In researching American pencil-making I have encountered one overriding consistency: trade-related print sources are mostly inconsistent, especially the early ones. And as with any long story, names, dates, places, and events are told and retold until at best they become nearly impossible to discern, and at worst transform into myths. The best chance to get at the truth then is to try and speak with those who witnessed this history firsthand, or better yet, are themselves a source of this history.
I recently had the privilege of speaking with Eberhard Faber IV, CEO of the Eberhard Faber Company from 1973 until its sale to Faber-Castell in 1988. We covered a wide range of topics, including early company history and interesting facts about some pencils readers of this blog might be familiar with. Here are a few excerpts from that conversation:
Of Mongols and Blackwings
One of the things I was most interested in asking Mr. Faber about was the origin of the Mongol, one of the world’s most identifiable and iconic pencils:
“John Eberhard, who was my grandfather’s brother, and as head of sales, founded the United States Trademark Association. He did it to protect the Mongol trademark, which was one of the original trademarks in the trademark association. He was also responsible for naming the Mongol pencil, which was named after—not the Siberian graphite which he is often given credit for—but after his favorite soup: Purée Mongole.
John was a real marketing man. He used to sell the Mongol pencil in a jewel box he took around—he would display it as if it were a jewel; people were more concerned with quality back then.”
The Second World War could be interpreted as a dividing line here, where a cultural shift from the significance of quality to a preoccupation with cost occurred. For instance, consider that the Blackwing was a premium pencil yet it was introduced during the Great Depression—it remained in the Eberhard Faber Company catalog for more than sixty years, and its popularity was based mostly on word-of-mouth rather than company advertising:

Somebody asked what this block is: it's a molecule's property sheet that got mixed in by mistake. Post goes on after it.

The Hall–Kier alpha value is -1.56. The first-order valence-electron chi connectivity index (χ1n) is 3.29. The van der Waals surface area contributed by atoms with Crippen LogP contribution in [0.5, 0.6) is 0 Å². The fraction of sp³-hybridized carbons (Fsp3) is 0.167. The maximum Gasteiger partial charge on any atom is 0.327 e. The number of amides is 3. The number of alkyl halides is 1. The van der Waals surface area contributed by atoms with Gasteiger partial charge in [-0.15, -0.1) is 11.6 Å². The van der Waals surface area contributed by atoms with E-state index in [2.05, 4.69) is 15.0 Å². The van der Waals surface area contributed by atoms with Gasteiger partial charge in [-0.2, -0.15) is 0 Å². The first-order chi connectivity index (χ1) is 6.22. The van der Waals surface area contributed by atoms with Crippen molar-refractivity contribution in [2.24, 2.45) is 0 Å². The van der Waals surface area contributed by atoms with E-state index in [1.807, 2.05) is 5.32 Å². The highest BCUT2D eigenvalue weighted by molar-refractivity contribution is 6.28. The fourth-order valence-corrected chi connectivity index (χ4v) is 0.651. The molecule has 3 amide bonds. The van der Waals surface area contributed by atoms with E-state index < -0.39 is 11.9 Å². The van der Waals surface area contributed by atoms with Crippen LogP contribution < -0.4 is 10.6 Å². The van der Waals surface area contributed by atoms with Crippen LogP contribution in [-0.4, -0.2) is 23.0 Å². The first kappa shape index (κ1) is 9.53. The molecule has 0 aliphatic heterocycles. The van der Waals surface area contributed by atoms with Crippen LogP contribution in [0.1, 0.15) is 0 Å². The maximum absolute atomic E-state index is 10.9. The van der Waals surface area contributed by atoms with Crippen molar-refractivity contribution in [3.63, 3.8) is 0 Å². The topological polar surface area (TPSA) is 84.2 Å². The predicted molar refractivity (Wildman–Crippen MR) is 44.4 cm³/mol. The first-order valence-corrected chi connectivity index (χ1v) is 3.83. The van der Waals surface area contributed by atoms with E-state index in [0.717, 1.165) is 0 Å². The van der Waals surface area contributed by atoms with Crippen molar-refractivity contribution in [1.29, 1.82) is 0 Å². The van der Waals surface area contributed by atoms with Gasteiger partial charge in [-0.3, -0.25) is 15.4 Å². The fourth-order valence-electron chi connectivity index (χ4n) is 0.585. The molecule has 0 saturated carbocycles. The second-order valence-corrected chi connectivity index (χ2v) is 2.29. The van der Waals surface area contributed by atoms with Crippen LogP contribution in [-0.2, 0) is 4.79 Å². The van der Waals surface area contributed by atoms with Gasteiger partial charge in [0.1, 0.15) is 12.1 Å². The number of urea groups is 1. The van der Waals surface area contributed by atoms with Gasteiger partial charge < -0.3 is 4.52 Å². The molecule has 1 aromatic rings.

“The original Blackwing was introduced in 1934. The lead was a formula that my father developed [Eberhard L. Faber, 1893-1945]. He was a chemist, and in fact he developed most of our lead formulations at the time. The Blackwing, I think, was the first wax-impregnated lead, which is one of the things that gave it its smoothness. It was popular among people who did crossword puzzles because it wrote well on newsprint.”
I was curious to learn how the company viewed this pencil, because compared with the campaigns for the Mongol, Van Dyke, and the Microtomic I have come across very little in terms of advertising, despite years of research:
“There was an advertising campaign in the New Yorker Magazine , and my mother was responsible for that—she was at that time in charge of public relations. That [ad] reawakened a certain amount of interest in the Blackwing, but it always had its fans, who would not use anything else.”
There is so much left to discover, not only about iconic pencils such as the Mongol and the Blackwing, but about the history of the Eberhard Faber Company—an institution whose contribution to writing culture was also witness to more than 140 years of American history, from the Gold Rush in 1849 until nearly the 21st century. I’m hoping in future posts to share what more I might discover.
Special thanks to Mr. Faber and to Lo Faber for their help, time, and attention.
Update 6-11: Michael over at Orange Crate Art has whipped up a batch of purée Mongole and has shared the results. Sadly for me, peas in any form—split, puréed, liquid, solid, gas, or plasma—are anathema. Maybe there’s a split pizza soup I don’t know about.
Update 6-15: I came across an article from 1971 saying the soup story is apocryphal. I should have a definitive answer in about two weeks.